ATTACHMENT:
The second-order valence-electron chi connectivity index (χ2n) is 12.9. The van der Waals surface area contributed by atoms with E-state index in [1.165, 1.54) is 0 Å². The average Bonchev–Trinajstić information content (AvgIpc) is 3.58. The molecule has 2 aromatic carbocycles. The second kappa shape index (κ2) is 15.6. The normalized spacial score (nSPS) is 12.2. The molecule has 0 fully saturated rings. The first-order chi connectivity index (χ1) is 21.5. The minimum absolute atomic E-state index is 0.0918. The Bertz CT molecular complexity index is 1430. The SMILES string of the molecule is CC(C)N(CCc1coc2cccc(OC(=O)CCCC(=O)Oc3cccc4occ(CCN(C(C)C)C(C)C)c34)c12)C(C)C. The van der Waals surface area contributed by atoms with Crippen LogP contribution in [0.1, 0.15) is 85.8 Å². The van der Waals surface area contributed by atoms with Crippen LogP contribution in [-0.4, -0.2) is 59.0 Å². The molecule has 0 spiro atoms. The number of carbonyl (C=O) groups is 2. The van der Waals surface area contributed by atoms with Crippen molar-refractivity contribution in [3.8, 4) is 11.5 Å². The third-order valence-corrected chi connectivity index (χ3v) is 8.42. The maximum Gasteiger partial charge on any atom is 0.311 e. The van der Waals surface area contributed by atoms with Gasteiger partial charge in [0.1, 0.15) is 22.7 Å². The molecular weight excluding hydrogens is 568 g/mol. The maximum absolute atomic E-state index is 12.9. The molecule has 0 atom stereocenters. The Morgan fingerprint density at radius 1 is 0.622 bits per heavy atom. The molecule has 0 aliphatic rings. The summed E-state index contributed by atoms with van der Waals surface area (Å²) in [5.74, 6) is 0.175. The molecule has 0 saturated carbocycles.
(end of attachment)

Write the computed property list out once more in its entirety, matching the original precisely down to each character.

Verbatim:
The second-order valence-electron chi connectivity index (χ2n) is 12.9. The van der Waals surface area contributed by atoms with E-state index in [1.165, 1.54) is 0 Å². The average Bonchev–Trinajstić information content (AvgIpc) is 3.58. The molecule has 2 aromatic carbocycles. The second kappa shape index (κ2) is 15.6. The normalized spacial score (nSPS) is 12.2. The molecule has 0 fully saturated rings. The first-order chi connectivity index (χ1) is 21.5. The minimum absolute atomic E-state index is 0.0918. The Bertz CT molecular complexity index is 1430. The SMILES string of the molecule is CC(C)N(CCc1coc2cccc(OC(=O)CCCC(=O)Oc3cccc4occ(CCN(C(C)C)C(C)C)c34)c12)C(C)C. The van der Waals surface area contributed by atoms with Crippen LogP contribution in [0.1, 0.15) is 85.8 Å². The van der Waals surface area contributed by atoms with Crippen LogP contribution in [-0.4, -0.2) is 59.0 Å². The molecule has 0 spiro atoms. The number of carbonyl (C=O) groups is 2. The van der Waals surface area contributed by atoms with Crippen molar-refractivity contribution in [3.8, 4) is 11.5 Å². The third-order valence-corrected chi connectivity index (χ3v) is 8.42. The maximum Gasteiger partial charge on any atom is 0.311 e. The van der Waals surface area contributed by atoms with Gasteiger partial charge in [0.1, 0.15) is 22.7 Å². The molecular weight excluding hydrogens is 568 g/mol. The maximum absolute atomic E-state index is 12.9. The molecule has 0 atom stereocenters. The Morgan fingerprint density at radius 1 is 0.622 bits per heavy atom. The molecule has 0 aliphatic rings. The summed E-state index contributed by atoms with van der Waals surface area (Å²) in [5.74, 6) is 0.175. The molecule has 0 saturated carbocycles.